Malaysian police have insisted there is no indication the London teenager Nora Quoirin was abducted from the resort in which she was staying with her family, on the first day of an inquest into her death.
Nora’s body was found unclothed beside a stream last August, more than a mile away from the holiday resort she was staying at, following a 10-day search operation. She had been sharing a room with her brother and sister, but when the family awoke one morning she had disappeared and a large window in the hotel room was open.
Nora’s Irish mother, Meabh, and French father, Sebastien, have repeatedly rejected police suggestions that her death was an accident. Nora, a 15-year-old with learning difficulties and physical disabilities, would not have wandered off alone in the night, the family have said.
Giving evidence on Monday, the senior police official Mohamad Mat Yusop said he saw nothing suspicious when inspecting the bungalow where Nora had been staying.
“There was no indication the victim was kidnapped,” he said. “We did not receive any telephone calls – usually in this kind of case we will get a call to say the victim has been kidnapped and is in the hands of certain people, and they would demand a ransom.
“I believe the missing person actually climbed out of the window,” Mohamad added.
The resort owner, Haanim Bamadhaj, who also testified, acknowledged that the window of the bungalow was broken, and that it could be opened from the outside. She said, however, that there had never been any break-ins at the property since the business opened 11 years ago. Her dog, who would bark at visitors, had been quiet on the night Nora disappeared, she said.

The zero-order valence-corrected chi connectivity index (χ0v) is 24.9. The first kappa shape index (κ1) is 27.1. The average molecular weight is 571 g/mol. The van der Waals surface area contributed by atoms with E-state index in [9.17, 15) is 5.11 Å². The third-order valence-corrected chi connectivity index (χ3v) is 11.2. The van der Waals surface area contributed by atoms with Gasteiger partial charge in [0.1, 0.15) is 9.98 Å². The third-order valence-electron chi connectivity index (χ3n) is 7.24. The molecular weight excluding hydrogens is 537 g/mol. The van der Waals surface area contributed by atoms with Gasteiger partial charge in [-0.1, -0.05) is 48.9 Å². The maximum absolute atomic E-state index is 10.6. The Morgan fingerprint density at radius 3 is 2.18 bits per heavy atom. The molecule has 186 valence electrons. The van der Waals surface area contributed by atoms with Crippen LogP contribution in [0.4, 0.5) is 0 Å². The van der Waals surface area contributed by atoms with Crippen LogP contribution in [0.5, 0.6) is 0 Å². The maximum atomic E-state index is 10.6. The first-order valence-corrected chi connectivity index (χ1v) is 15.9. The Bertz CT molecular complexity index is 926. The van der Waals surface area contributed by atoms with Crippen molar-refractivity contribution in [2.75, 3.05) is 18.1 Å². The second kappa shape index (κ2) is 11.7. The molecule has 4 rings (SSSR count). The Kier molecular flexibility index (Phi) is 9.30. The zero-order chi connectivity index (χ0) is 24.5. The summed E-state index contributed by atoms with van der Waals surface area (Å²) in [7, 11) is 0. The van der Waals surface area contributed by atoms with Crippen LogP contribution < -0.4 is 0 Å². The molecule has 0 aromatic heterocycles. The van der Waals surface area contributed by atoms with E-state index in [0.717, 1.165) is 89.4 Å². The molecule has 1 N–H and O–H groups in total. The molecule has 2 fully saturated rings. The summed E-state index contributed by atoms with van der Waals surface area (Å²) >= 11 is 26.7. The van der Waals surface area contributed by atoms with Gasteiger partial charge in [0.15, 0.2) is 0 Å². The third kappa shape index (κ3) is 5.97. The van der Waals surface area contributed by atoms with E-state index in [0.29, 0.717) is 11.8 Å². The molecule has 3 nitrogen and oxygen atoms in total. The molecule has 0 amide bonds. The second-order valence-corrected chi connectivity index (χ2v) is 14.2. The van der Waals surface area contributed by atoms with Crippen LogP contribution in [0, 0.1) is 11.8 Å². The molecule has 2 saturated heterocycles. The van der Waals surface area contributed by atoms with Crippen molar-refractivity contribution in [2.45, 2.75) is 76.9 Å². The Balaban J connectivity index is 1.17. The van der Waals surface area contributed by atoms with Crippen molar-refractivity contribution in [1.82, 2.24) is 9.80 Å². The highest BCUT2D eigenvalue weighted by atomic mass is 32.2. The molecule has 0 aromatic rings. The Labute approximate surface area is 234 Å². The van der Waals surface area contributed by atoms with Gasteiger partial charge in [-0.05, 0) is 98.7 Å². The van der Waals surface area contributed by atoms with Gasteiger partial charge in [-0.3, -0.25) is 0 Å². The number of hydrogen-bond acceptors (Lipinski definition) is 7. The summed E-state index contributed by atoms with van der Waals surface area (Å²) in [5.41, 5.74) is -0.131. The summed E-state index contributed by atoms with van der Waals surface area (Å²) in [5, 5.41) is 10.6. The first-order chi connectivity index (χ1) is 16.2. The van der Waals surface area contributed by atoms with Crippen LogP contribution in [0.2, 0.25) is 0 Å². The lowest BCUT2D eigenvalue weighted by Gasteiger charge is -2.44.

An autopsy concluded that Nora was likely to have died of starvation and stress after spending seven days in the jungle, but Nora’s parents have said that many questions surrounding her disappearance remain unanswered.
The Quoirins have described the inquest as “a crucial element in the fight for truth and justice for Nora”. They were unable to attend due to the coronavirus pandemic, but will testify via video conference.
During Monday’s session, a recording of Meabh calling “Nora darling, Nora, Nora, mummy here”, which was played across the jungle during the search operation, was heard by the court. Nora’s parents believed their daughter would not answer to a stranger’s call.
Nora was born with the neurological disorder holoprosencephaly, which affects brain development, and her family described her as vulnerable. The Quoirins have said previously they believe the Malaysian authorities did not understand Nora’s condition.
The inquiry is due to run until 4 September, and is being livestreamed publicly. In total, 64 witnesses will give evidence, including a British doctor who conducted a second autopsy on Nora’s body.
The coroner Maimoonah Aid said the inquest aimed to determine what led to Nora’s death and “whether there is any person who was criminally concerned in the cause of death”.
Separately, the Quoirin family have sued the resort owner for alleged negligence, stating in their lawsuit that there was no security and that the window had been found ajar with a broken latch on the morning Nora disappeared. Gurdial Singh Nijar, the lawyer representing the resort, denied there was culpability on the part of the resort owner.